Iran confirms second failed satellite launch, alleges possible US sabotage
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Iran confirms second failed satellite launch, alleges possible US sabotage

Foreign Minister Zarif tells NBC the ‘same gang’ who pushed for Iraq War are ‘at it again’ by encouraging Trump administration to confront Tehran

This February 6, 2019, satellite image provided by DigitalGlobe shows an empty launch pad and a burn mark on it at the Imam Khomeini Space Center in Iran's Semnan province. (DigitalGlobe, a Maxar company via AP)
This February 6, 2019, satellite image provided by DigitalGlobe shows an empty launch pad and a burn mark on it at the Imam Khomeini Space Center in Iran's Semnan province. (DigitalGlobe, a Maxar company via AP)

Iranian Foreign Minister Mohammad Javad Zarif confirmed that Tehran attempted a second satellite launch earlier this month despite US criticism that its space program is helping to develop ballistic missiles.

In an interview with NBC news screened Friday, Zarif said it was “quite possible” the United States was sabotaging the Iranian space program.

“We don’t know yet,” he said. “We need to look into it very carefully.”

Zarif said Tehran was already investigating the failed satellite launches in January and February, but was now “looking into the specifics” of a sabotage campaign following a report in The New York Times this week.

Current and former US officials told the Times the Trump administration had accelerated a George W. Bush-era program to sabotage Iran’s development of rockets and missiles.

Iran’s Foreign Minister Mohammad Javad Zarif gestures during a press conference in Tehran on February 13, 2019 (ATTA KENARE / AFP)

Last week, images released by Colorado-based company DigitalGlobe showed that rockets previously spotted at the Imam Khomeini Space Center were gone, with what appeared to be burn marks on its launch pad.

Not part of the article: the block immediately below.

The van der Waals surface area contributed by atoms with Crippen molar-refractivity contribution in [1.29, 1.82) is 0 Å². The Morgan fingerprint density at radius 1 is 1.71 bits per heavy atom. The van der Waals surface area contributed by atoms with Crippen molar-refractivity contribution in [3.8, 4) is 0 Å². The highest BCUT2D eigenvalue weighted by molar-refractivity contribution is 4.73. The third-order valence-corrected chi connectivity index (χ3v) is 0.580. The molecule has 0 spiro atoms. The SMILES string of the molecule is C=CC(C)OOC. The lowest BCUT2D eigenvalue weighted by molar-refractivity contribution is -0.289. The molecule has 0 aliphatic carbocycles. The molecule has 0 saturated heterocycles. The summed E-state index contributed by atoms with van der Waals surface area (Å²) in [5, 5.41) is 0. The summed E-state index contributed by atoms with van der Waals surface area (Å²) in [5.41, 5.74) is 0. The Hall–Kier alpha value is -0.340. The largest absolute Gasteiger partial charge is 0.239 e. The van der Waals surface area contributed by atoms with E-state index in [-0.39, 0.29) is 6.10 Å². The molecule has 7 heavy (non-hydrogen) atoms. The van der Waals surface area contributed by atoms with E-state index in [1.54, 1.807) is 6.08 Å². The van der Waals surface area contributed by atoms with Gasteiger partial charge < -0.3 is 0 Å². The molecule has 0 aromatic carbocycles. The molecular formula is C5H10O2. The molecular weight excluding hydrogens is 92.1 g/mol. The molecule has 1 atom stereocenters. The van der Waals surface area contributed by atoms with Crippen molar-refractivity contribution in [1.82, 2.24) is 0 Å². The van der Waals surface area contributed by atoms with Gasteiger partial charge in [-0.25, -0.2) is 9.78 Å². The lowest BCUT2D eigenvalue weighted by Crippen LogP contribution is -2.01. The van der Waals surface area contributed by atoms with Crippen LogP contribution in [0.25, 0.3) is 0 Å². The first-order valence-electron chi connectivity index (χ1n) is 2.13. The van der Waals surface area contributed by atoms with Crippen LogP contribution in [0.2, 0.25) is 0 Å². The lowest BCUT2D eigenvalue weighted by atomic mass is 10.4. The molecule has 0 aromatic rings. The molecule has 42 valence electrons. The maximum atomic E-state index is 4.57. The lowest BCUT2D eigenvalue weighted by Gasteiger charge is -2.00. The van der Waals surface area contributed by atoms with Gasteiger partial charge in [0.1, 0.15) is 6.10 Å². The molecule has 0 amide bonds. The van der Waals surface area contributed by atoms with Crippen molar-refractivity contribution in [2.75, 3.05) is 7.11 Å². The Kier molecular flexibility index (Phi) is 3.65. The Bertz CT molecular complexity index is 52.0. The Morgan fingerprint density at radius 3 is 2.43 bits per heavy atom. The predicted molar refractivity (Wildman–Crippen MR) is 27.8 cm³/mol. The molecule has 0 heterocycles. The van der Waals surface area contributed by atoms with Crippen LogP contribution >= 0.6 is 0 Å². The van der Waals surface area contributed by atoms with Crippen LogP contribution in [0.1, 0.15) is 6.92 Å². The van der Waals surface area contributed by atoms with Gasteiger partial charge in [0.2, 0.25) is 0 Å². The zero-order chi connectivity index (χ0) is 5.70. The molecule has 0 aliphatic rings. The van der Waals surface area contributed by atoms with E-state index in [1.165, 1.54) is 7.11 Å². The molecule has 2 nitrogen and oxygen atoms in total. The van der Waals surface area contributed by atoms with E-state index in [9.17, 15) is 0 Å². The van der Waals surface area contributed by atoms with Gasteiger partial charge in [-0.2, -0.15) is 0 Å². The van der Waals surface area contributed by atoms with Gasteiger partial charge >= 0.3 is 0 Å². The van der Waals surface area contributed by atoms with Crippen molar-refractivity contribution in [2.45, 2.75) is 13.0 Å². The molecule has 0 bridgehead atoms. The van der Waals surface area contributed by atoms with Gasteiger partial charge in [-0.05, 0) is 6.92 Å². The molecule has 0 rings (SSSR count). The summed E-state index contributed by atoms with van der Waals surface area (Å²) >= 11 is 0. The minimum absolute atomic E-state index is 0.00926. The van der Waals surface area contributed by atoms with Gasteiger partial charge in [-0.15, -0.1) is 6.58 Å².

The US alleges such launches defy a UN Security Council resolution prohibiting Iran from engaging in activity related to ballistic missiles capable of delivering nuclear warheads.

Iran maintains its satellite launches and rocket tests do not have a military component. Tehran also says they don’t violate a United Nations resolution that only “called upon” it not to conduct such tests.

Over the past decade, Iran has sent several short-lived satellites into orbit and in 2013 launched a monkey into space.

This picture, released by the official website of the Iranian Defense Ministry on July 27, 2017, claims to show the Simorgh satellite-carrying rocket at Imam Khomeini National Space Center, in an undisclosed location, Iran. (Iranian Defense Ministry via AP)

Iran usually displays space achievements in February during the anniversary of its 1979 Islamic Revolution. This year marks the 40th anniversary of the revolution amid Iran facing increasing pressure from the administration of US President Donald Trump, which has adopted a hawkish policy toward the Islamic republic.

This week, US Vice President Mike Pence demanded America’s European NATO allies drop the nuclear deal with Iran and join it in seeking to cripple the regime. The EU rejected the demand on Friday.

At a US-led conference on the Middle East hosted by Poland, Pence accused Iran of plotting a “new Holocaust” with its opposition to Israel and regional ambitions in Syria, Lebanon, Iraq and Yemen.

In the interview aired Friday, Zarif said the “same gang” that was behind the 2003 Iraq War were “at it again” by pushing for war with Iran.

US Vice President Mike Pence gives a speech at the conference on Peace and Security in the Middle East in Warsaw, on February 14, 2019. (Photo by Janek SKARZYNSKI / AFP)

“I’m not saying President Trump’s administration, I’m saying people in President Trump’s administration are trying to create the same eventuality and I believe they will fail,” Zarif told NBC.

Though Zarif expressed hope that “some sense will prevail,” he warned that “people will find out that it’s suicidal to engage in a war with Iran.”

The Associated Press contributed to this report.

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